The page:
When President Barack Obama launched his campaign for an open U.S. Senate seat in late 2002, his wife Michelle enlisted the help of a longtime friend, Kevin Thompson. Michelle had gotten to know Thompson back in the early 1990s, when she was still Michelle Robinson and the pair worked in the policy shop of Chicago Mayor Richard Daley. Over the years, the two had stayed close, working together again at the University of Chicago Hospitals and swapping home improvement ideas over meals.

Obama, who was then a state senator, would be facing off in the Democratic primary against businessman Blair Hull and State Comptroller Dan Hynes. Both had much greater name recognition and resources. Thompson dedicated himself to helping build support for Obama on the liberal Lakefront on the North Side of Chicago, which included the uber-gay neighborhood of Boystown centered on North Halsted Avenue.

At that time, Obama had very little gay support to speak of. Thompson, who is gay, wanted to fix that. In early 2003, he organized a Sunday afternoon meet-and-greet at a small bar called Cocktail. Obama drank beer, smoked cigarettes, and chatted with the crowd of a few dozen for a couple hours.  

After Obama cruised to victory in the March 2004 primary, the race shifted from urban Cook County to the entire state. Thompson joined the campaign fulltime to become Obama’s “body man,” which meant he’d be with the candidate from morning to night, helping him prepare for events. The two men got along well, and they had something else in common: they were both biracial, with a white mother and black father.

One day they were driving to a Democratic Party event in Schuyler County in the very rural west-central part of the state, known in the Illinois political world as Forgottonia. Kevin was worried they might be late, so he called to the host from the road. “Well we’re so excited,” the host said. “We’ve never had a colored man speak down here before.” Incredulous, Thompson looked at Obama and said, “They’ve never had a colored man speak here before.” Obama burst out laughing. “You’re kidding,” he said. “He did not say that.”

During the four-hour drive, Obama took the opportunity to ask Thompson some questions about the gay community that had been percolating in his mind during the campaign. For instance, he was curious to know why it was so important to the gay community to be consistently mentioned by name. Thompson explained that this kind of explicit recognition was important because there were still many people who thought legal rights for gays and lesbians wasn’t a legitimate conversation. That was no longer the case for Af­rican Americans or women, but for the gay community, it remained true, at least in certain segments of society. Candidate Obama simply talking about the LGBT community signaled to them that they were being seen and heard. Thompson drew an analogy to Ralph Ellison’s Invisible Man, about an Af­rican-American who thought of himself as invisible to the white society around him.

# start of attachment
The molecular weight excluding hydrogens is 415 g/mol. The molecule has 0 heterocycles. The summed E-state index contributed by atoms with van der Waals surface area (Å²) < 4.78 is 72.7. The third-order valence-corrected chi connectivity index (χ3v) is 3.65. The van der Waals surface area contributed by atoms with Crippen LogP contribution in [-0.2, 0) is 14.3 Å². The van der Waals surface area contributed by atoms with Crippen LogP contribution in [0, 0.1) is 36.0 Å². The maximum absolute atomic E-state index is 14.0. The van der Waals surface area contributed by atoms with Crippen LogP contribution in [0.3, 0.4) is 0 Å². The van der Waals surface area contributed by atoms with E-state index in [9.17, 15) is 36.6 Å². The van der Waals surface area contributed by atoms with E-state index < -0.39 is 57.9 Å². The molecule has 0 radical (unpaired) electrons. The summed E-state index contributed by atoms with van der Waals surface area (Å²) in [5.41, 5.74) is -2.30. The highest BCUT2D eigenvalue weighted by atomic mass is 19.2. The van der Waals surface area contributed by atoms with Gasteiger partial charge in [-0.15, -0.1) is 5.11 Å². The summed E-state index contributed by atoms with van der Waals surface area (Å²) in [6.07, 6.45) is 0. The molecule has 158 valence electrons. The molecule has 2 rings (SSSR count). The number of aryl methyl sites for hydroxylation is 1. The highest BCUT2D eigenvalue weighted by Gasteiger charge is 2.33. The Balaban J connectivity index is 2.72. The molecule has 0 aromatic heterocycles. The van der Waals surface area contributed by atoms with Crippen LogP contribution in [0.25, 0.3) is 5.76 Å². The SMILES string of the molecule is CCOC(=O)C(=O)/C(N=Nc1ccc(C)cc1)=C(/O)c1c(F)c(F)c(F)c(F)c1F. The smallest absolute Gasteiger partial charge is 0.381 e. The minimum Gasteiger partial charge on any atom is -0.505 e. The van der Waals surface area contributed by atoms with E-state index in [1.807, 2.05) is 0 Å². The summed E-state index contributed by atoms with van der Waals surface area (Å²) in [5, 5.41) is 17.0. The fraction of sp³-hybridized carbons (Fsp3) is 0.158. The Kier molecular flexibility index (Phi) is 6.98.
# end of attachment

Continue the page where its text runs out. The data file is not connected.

In the course of this conversation, he happened to mention Stonewall. “Well, what’s Stonewall?” Obama asked.
 “You’ve never heard of it?” Thompson asked in surprise.
 This was a sophisticated Columbia- and Harvard-educated scholar and political organizer, running for national office. And yet he had never heard of the event that many consider the birth of the modern gay rights movement: the riots that took place at the Stonewall Inn in Greenwich Village in 1969, when the LGBT community fought back against police intimida­tion and arrest and demanded legal equality.  Thompson gave Obama a primer, glad that they could have an honest back-and-forth.  

After Obama won the Democratic primary in his Senate race, he wound up facing the ultra-conservative Republican Alan Keyes in the general election. It wasn’t long after marriage for gay couples had become legal in Massachusetts, and the virulently anti-gay Keyes kept trying to bait Obama into discussing the subject. He finally succeeded in a 2004 debate on Chicago’s public television station. 

“What I believe is that marriage is between a man and a woman,” Obama told the moderator. “What I believe, in my faith, is that a man and a woman, when they get married, are performing something before God, and it’s not simply the two persons who are meeting.”

After the debate, the co-chair of LGBT for Obama, Lauren Verdich, called Obama on his cell phone.

“How can you do this?” she asked him.

“You have to understand that I’m a Christian,” he responded.

“This community is expecting you to stand beside them,” she answered.

But Obama made it clear to Verdich that he’d be sticking with his position.

Obama, in other words, began his political journey sympathetic to gay rights, but not deeply informed about them. They were not one of his core political priorities. Today, just over a decade later, he has done more for gay rights than any other US president.  In particular, the president has been a key part of landmark achievements on the freedom to marry, from the gutting of the Defense of Marriage Act to winning marriage in state houses and courtrooms.  It is now easy to envision the completion of this civil rights battle before Obama leaves office.  A confluence of good timing, a strategic and determined advocacy movement, and a president who saw with increasing clarity that the values inherent in our cause were fully in sync with his deepest values, enabled this journey.  These historic successes, on his watch and with his help, meant that LGBT rights, and marriage equality specifically, would be at the center of the legacy he’d leave behind.